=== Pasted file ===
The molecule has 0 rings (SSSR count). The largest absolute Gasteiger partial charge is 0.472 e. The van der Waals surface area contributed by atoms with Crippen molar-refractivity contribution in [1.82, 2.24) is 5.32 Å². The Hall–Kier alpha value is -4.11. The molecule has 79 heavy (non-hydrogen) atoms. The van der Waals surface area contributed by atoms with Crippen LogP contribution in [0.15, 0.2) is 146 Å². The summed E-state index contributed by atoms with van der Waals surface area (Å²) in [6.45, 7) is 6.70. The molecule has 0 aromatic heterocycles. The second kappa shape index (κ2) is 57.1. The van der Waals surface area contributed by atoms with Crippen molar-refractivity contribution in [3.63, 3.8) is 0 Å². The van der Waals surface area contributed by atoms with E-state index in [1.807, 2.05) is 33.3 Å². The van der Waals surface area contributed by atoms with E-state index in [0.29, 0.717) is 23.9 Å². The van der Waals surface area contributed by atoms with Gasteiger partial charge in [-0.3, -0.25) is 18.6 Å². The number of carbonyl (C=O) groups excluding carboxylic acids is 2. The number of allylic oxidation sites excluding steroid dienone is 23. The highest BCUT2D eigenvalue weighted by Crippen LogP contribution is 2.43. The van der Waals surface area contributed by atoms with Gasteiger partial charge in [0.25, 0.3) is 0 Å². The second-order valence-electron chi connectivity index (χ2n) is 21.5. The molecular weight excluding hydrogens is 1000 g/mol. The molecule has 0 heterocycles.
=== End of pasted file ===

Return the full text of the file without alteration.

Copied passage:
The molecule has 0 rings (SSSR count). The largest absolute Gasteiger partial charge is 0.472 e. The van der Waals surface area contributed by atoms with Crippen molar-refractivity contribution in [1.82, 2.24) is 5.32 Å². The Hall–Kier alpha value is -4.11. The molecule has 79 heavy (non-hydrogen) atoms. The van der Waals surface area contributed by atoms with Crippen LogP contribution in [0.15, 0.2) is 146 Å². The summed E-state index contributed by atoms with van der Waals surface area (Å²) in [6.45, 7) is 6.70. The molecule has 0 aromatic heterocycles. The second kappa shape index (κ2) is 57.1. The van der Waals surface area contributed by atoms with Crippen molar-refractivity contribution in [3.63, 3.8) is 0 Å². The van der Waals surface area contributed by atoms with E-state index in [1.807, 2.05) is 33.3 Å². The van der Waals surface area contributed by atoms with E-state index in [0.29, 0.717) is 23.9 Å². The van der Waals surface area contributed by atoms with Gasteiger partial charge in [-0.3, -0.25) is 18.6 Å². The number of carbonyl (C=O) groups excluding carboxylic acids is 2. The number of allylic oxidation sites excluding steroid dienone is 23. The highest BCUT2D eigenvalue weighted by Crippen LogP contribution is 2.43. The van der Waals surface area contributed by atoms with Gasteiger partial charge in [0.25, 0.3) is 0 Å². The second-order valence-electron chi connectivity index (χ2n) is 21.5. The molecular weight excluding hydrogens is 1000 g/mol. The molecule has 0 heterocycles.